heavy! Pity the poor reader who, specimen in one hand, hand lens
and spot test reagents in the other, will be  required  to  flip
back  and  forth  between  the keys and the species accounts, in
some cases separated by a hundred  pages.  We  regret  that  Dr.
Brodo  and  Yale  University  Press  hadn't duplicated the iden-
tification keys (plus  the  glossary  and  species  index),  and
issued  them  as a separate soft-cover supplement. Come to think
of it, there may still be time. Please, listen  to  us:  collect
the keys and publish them again separately. Don't be afraid that
this  would  undercut  sales.  On the contrary, it would make an
already esteemed book even more cherished by those who use it.

From: Adolf Ceska [aceska at victoria.tc.ca]

_MatchMaker_ is an  elegant  computer  program  for  interactive
identification of gilled mushrooms of the Pacific Northwest (BC,
WA,  OR,  and  ID),  combined with full descriptions and a large
database of mushroom photographs. Its authors,  Ian  Gibson  and
his  son  Eli Gibson started to work on the _MatchMaker_ in 1996
and their recent 2001 CD-ROM "beta"  version  contains  descrip-
tions  of  2087  species. In this CD-ROM version, there are 1444
illustrations of 714 gilled mushroom  taxa  and  447  non-gilled
taxa.  65  photographers  have  contributed  to  this non-profit
project with their photographs. The Pacific Northwest Key  Coun-
cil  supported  the  project  with  a small grant (mainly to buy
blank compact disks) and tested interim versions.

Wendy Alexander, Tony Trofymow and  Alan  Thomson  (at  Canadian
Forest  Service,  Pacific  Forestry  Centre  in  Victoria, B.C.,
Canada ) converted the CD-ROM version into a  web  page  program
that can be accessed at


The  web  version  (based on an earlier release on _MatchMaker_)
does not have illustrations of  non-gilled  mushrooms,  and  has
fewer  photographs. The plan for the web version (which is based
on the 2000 CD version) is to  update  the  information  to  the
current  CD version, and increase the number of illustrations of
gilled mushrooms. This should be completed  over  the  next  six

CD-ROM  version of _MatchMaker_ is available from Ian Gibson for
a   nominal   fee   to   cover   materials   and   postage,   at
ig at islandnet.com

From: Adolf Ceska [aceska at victoria.tc.ca]

Jonsell,  Bengt.  [Editor-In-Chief] 2001. _Flora Nordica. Volume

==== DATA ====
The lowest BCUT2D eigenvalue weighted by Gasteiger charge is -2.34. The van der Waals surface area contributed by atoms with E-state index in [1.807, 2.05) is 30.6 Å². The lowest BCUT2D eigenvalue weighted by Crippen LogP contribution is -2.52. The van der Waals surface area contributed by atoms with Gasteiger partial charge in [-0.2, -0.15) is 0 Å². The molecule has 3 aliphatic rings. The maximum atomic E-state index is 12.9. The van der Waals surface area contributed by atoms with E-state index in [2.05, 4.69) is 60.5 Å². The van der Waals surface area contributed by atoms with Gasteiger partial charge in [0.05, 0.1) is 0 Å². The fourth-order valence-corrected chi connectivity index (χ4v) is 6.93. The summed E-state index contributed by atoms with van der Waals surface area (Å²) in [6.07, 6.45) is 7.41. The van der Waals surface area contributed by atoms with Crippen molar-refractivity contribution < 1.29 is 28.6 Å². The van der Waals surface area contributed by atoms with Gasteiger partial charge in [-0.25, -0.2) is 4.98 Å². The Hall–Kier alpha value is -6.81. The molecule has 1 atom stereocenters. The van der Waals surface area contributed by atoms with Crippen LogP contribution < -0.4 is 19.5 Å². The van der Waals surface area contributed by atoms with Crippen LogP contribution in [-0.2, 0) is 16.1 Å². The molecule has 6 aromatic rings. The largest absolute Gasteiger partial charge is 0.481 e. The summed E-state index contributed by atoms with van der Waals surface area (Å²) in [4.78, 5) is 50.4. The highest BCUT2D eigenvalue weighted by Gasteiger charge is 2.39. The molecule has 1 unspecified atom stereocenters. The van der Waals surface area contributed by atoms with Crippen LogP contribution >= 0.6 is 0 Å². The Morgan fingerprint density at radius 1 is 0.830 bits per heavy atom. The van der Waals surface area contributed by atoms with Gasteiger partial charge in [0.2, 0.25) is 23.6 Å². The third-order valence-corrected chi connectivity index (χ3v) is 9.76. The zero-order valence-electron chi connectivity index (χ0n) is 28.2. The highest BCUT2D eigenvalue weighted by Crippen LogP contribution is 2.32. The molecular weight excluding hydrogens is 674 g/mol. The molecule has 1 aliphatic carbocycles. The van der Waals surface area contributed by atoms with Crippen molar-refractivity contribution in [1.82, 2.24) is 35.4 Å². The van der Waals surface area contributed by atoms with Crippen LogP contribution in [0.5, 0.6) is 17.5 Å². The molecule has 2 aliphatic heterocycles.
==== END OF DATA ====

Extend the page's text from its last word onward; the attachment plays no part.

2: Chenopodiaceae to Fumariaceae_.  The  Bergius  Foundation,
   The Royal Swedish Academy of Sciences, Stockholm. xv + 430 p.
   ISBN 91-7190-037-3 [hardcover] Price: DM 130.00

   Ordering information:
   Koeltz Scientific Books
   P.O. Box 1360
   D-61453 Koenigstein, Germany
   faxnumber: +49-(0)6174937240
   e-mail: Koeltz at t-online.de
   internet: http://www.koeltz.com

   Costumers in Great Britain can buy it from:
   c/o Summerfield books
   Main St. Brough
   Cumbria CA 17 4AX
   faxnumber: +44-(0)17683 41687
   email: sueatkins at beeb.net

_Flora Nordica_ is a research project at the Bergius Foundation.
The  aim  is to produce a scientifically based flora of vascular
plants in Norden, i.e. Denmark (incl. the Faroe  Islands),  Fin-
land,  Iceland,  Norway  (incl.  Svalbard) and Sweden. The flora
should be a synthesis of previous  research  and  will  indicate
problems  which  should  be  considered  in future research. The
flora will treat all  wild-growing  vascular  plants  in  Norden
(native  as  well  as alien); it will comprise about ten volumes
and is written in English.

The second volume contains 18 families that are  represented  by
510  species  belonging  to  14  genera. The book is loaded with
information. For each taxon  the  information  on  the  type  is
given,  followed  with vernacular names in each Nordic language.
The description,  information  distribution,  habitat,  biology,
variation, hybridization and similar species follow. The authors
skipped some paragraphs if they were not applicable and expanded
or  added  other  ones. The reader won't succumb to the dread of
formulaic writing and since floras should be read, a seldom seen
red ribbon for marking pages is sewn into the spine of the book.